By Joe Dizney
Spring certainly came early this year. The hellebores have been blooming since February; early spring bulbs I planted a couple of years ago to give me a progressive show — crocus, muscari, scilla, chionodoxa, iris reticulata, daffodils — all exploded at once, followed immediately by erratically sudden forsythia. Even the lilacs are budding up ahead of schedule and April showers will soon bring a storm of spring flowers.
I’m aching to jump the gun in the kitchen, too, but the markets have yet to cooperate, and the chill wind manically whipping outside right now demands something warmer — something that walks the line between winter and spring, like a roast chicken with Mediterranean accent.
Running with that thought, I was reminded of an old Molly O’Neill recipe in which the breast of the chicken were stuffed with an artichoke puree before roasting and the cavity was stuffed with more artichokes and lemons.
The artichoke is a perennial vegetable in the thistle family, actually a giant flower bud that left to its own devices will burst into a large violet bloom on a par with the sunflower (to which it is related). The Romans referred to it as carduus (similar to cardoon, to which it is also related), and it is one of the oldest cultivated foods known to humans.
The artichoke was considered an aphrodisiac and thus the province of men alone until the 14-year-old Catherine de’Medici shocked the populace with a voracious appetite for them and introduced them to France from her native Tuscany. The French in turn introduced them to Louisiana, where they are still grown. But their home is California, where they were spread by the Spanish, and they are now a year-round crop with production spikes in the spring and fall. (Marilyn Monroe was the first official California Artichoke Queen, circa 1949.)
The artichoke “hearts” we buy, canned or frozen, are actually immature buds, sold fresh as “baby” artichokes. (The advantage here being that they may be eaten whole, the choke or fuzzy, thistly interior being undeveloped and much less troublesome than that fuzzy mass in larger globes.)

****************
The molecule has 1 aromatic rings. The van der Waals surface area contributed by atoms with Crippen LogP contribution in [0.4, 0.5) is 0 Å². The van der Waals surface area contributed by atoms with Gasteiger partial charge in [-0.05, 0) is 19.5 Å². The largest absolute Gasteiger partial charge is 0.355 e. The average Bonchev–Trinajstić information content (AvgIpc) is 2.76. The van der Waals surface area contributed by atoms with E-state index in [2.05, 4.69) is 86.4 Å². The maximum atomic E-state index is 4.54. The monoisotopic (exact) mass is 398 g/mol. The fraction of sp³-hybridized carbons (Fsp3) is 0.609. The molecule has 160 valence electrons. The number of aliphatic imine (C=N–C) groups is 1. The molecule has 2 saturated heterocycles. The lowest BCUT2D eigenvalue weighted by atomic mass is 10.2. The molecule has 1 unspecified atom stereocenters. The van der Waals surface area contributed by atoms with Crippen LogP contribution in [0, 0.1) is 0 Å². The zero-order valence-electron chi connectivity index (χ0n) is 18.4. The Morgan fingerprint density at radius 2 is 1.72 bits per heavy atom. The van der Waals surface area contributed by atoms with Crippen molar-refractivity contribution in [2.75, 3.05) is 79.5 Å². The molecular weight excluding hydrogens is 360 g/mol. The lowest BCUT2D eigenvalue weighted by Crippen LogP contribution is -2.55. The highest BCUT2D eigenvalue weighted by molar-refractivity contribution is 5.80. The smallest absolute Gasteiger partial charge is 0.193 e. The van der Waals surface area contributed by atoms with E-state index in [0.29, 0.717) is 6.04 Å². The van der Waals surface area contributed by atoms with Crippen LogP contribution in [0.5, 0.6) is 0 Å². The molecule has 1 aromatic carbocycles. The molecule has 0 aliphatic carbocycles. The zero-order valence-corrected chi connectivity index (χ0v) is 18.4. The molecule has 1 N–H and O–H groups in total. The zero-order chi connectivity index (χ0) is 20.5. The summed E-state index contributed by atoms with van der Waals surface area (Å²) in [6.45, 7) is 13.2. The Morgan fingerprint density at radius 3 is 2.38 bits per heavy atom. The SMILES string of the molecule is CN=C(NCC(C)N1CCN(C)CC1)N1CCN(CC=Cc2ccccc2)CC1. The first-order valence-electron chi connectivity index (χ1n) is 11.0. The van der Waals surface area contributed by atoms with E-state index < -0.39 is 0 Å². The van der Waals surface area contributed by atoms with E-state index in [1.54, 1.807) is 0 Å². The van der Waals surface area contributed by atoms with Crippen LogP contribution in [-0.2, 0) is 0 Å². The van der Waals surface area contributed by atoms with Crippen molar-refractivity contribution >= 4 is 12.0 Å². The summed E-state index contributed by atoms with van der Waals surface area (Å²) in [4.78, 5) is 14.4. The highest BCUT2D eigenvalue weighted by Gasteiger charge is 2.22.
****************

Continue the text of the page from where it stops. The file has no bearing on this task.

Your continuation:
For this recipe, I made the artichoke puree from canned artichoke bottoms (the true hearts of larger artichokes, available at Foodtown or Adams Fair Acre Farms) for a smoother texture, abetted by just a couple cloves of garlic, olive oil, salt and pepper. I’ve added fennel, shallots and rosemary to Ms. O’Neill’s suggested stuffing as well as roasting the chicken on a bed of those same vegetables. For the last 20 minutes or so of roasting, this bird is topped with a rough, tomato-y diavolo sauce with just a pinch of cayenne and saffron, from those spring crocuses, for an extra Mediterranean sunniness.
Roast Chicken with Artichoke, Tomato and Fennel
1 13¾-ounce can artichoke bottoms, rinsed and well drained
2 cloves garlic, peeled
3 tablespoon olive oil
6 large shallots, peeled and sliced into ¼ inch wedges (root end intact)
3 medium fennel bulbs, trimmed and sliced into ¼ inch wedges (core intact)
9 oz. package frozen artichoke hearts, thawed and well drained
½ teaspoon salt, plus more to taste
Freshly ground pepper to taste
1 3½ pound roasting chicken
½ lemon, quartered
3 sprigs fresh rosemary
1 14½-ounce can peeled tomatoes, well drained and coarsely chopped
A pinch of saffron threads, soaked in ¼ cup hot water
A pinch of cayenne pepper
Preheat oven to 450°F. Puree the artichoke bottoms in a food processor with garlic, 2 teaspoons of the olive oil, 1/2 teaspoon of the salt and pepper until smooth.
Toss the fennel, shallots and artichoke hearts with 2 tablespoons of olive oil and layer all but one cup of the mixture in a small (8-by-10 inch) roasting pan.
Carefully loosen the skin over chicken breasts, forming 2 pockets. Stuff the pockets with artichoke-garlic puree. Rub the skin with teaspoon of olive oil; season with salt and pepper. Fill cavity with quartered lemon, rosemary and reserved artichoke heart, shallot and fennel mixture, and truss with kitchen twine. Place the chicken on top of vegetable mixture and roast for 35 minutes in the bottom two-thirds of preheated oven. Check once or twice while roasting to ensure the chicken is not browning too fast.
While the chicken roasts, warm the tomatoes, cayenne and saffron in a small saucepan, smashing the tomatoes with the back of a spoon to roughly puree. After the chicken has roasted the indicated 35 minutes, spoon tomato mixture over the chicken and continue roasting, basting every 10 minutes or so until juices run clear when chicken is pricked in the thickest part of the thigh (at 25 to 35 minutes longer). Remove from oven and let stand for 10 minutes before carving. Serve each portion with a little of the artichoke puree and some of the roasted vegetables.